Institutional members access full text with Ovid®

Cerebrospinal Fluid Concentrations of Nitric Oxide Metabolites in Spinal Cord Injury

Kimura, Shinji MD, PhD*; Hosaka, Noboru MD, PhD†; Yuge, Itaru MD, PhD‡; Yamazaki, Akiyoshi MD, PhD§; Suda, Kohta MD, PhD¶; Taneichi, Hiroshi MD, PhD∥; Denda, Hiroshi MD**; Endo, Naoto MD, PhD**§

doi: 10.1097/BRS.0b013e3181abda1d
Clinical Case Series

Study Design. Multiple center study to evaluate cerebrospinal fluid (CSF) concentrations of nitric oxide metabolites [NOx] in relation to neurologic severity and prognosis in spinal cord injury (SCI).

Objective. To examine whether CSF [NOx] correlates with neurologic severity and recovery in SCI.

Summary of Background Data. Inducible nitric oxide synthase is expressed in rat spinal cord immediately after SCI. Excessive nitric oxide production is cytotoxic, causing neuronal apoptosis with subsequent neurodysfunction in the spinal cord. We previously reported a significant correlation between initial [NOx] after incomplete cervical cord injury (CCI) and neurologic recovery at the final follow-up in 25 cases.

Methods. Ninty-six cases (SCI group), including 76 patients with CCI and 20 patients with thoracic cord injury were examined. Mean follow-up period was 11 months. The control group comprised 40 cases (3 healthy volunteers and 37 patients with neither pain nor neurologic disorders). CSF [NOx] were measured using the Griess method. Severity of neurologic impairment was assessed using Frankel's classification and the American Spinal Injury Association motor score (ASIA MS). Degree of neurologic recovery was assessed using Frankel's classification and the ASIA motor recovery percentage.

Results. CSF [NOx] did not differ significantly among the control, CCI, and thoracic cord injury groups at the initial examination. In the CCI group, [NOx] in the Frankel A and B classes were significantly higher than [NOx] in the control group at 5 to 14 days, in the Frankel A and B classes at 0 to 4 days, and in the Frankel C and D classes at 5 to 14 days. Also, in the CCI group at 5 to 14 days, [NOx] correlated significantly with ASIA MS and motor recovery percentage.

Conclusion. There was a significant correlation between CSF [NOx] at the pathologic early subacute stage (approximately 5–14 days) and neurologic severity and recovery in SCI.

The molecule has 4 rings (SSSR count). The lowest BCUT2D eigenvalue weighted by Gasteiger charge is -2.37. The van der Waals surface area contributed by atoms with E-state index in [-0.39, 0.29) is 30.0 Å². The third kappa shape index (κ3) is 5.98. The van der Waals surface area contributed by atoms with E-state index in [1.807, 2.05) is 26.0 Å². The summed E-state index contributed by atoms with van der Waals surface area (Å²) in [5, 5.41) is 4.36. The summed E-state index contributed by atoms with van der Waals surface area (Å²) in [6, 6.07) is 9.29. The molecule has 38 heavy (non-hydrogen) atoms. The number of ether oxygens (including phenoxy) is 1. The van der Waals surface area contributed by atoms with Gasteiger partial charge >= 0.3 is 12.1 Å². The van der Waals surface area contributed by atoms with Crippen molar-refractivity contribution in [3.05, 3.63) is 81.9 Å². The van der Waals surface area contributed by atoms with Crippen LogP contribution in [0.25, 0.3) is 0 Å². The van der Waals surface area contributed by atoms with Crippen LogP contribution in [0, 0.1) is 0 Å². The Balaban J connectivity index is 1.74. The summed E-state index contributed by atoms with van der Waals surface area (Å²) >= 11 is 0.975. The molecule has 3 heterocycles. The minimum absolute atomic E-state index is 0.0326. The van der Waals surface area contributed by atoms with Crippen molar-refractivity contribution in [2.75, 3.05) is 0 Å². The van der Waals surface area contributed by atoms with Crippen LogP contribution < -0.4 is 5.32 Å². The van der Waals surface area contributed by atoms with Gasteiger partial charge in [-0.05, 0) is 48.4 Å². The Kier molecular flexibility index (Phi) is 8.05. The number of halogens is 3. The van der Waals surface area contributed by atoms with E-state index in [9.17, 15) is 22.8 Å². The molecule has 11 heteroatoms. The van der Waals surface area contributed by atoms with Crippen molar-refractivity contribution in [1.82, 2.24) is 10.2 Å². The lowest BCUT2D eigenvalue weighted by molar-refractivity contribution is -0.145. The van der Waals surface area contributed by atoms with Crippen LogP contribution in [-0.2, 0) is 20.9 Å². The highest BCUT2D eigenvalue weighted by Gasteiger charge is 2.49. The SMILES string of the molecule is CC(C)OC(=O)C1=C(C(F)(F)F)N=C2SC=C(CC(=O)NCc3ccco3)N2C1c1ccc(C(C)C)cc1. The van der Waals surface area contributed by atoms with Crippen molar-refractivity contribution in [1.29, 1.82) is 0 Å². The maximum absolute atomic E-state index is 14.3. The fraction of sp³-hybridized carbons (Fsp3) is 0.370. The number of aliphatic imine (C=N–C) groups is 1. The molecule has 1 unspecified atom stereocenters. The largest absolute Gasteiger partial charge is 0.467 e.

This study evaluated the correlation between nitric oxide metabolite concentrations in cerebrospinal fluid and neurologic recovery after treatment in spinal cord injury. Cerebrospinal fluid nitric oxide metabolite at 5 to 14 days after trauma significantly correlated with the neurologic recovery rate in spinal cord injury.

From the *Rehabilitation Center, Niigata University Medical and Dental Hospital, Niigata-shi, Niigata, Japan; †Department of Orthopedic Surgery, Niigata Rosai Hospital, Joetsu-shi, Niigata, Japan; ‡Department of Orthopaedic Surgery, Japan Labour Health and Welfare Organization, Spinal Injuries Center, Fukuoka, Japan; §Department of Orthopaedic Surgery, Spine Center, Niigata Central Hospital, Niigata, Japan; ¶Department of Orthopedic Surgery, Spinal Cord Injury Center, Hokkaido Chuo Rosai Hospital, Bibai-shi, Bibai, Japan; ∥Department of Orthopaedic Surgery, Dokkyo Medical University School of Medicine, Mibu, Japan; and **Division of Orthopedic Surgery, Department of Regenerative and Transplant Medicine, Niigata University Graduate School of Medical and Dental Sciences, Niigata-shi, Niigata, Japan.

Acknowledgment date: October 14, 2008. Acceptance date: February 26, 2008.

The manuscript submitted does not contain information about medical device(s)/drug(s).

Foundation funds were received in support of this work. No benefits in any form have been or will be received from a commercial party related directly or indirectly to the subject of this manuscript.

Supported in part by a medical research grant on traffic accidents from The General Insurance Association of Japan. This study was approved by the Ethics Committee of Niigata University.

Noboru Hosaka, MD, PhD, equally contributed as a first author.

Address correspondence and reprint requests to Shinji Kimura, MD, PhD, Rehabilitation Center, Niigata University Medical and Dental Hospital, Asahimachi-dori 1-754, Niigata-shi, 951-8520, Japan; E-mail: skimura@med.niigata-u.ac.jp.

© 2009 Lippincott Williams & Wilkins, Inc.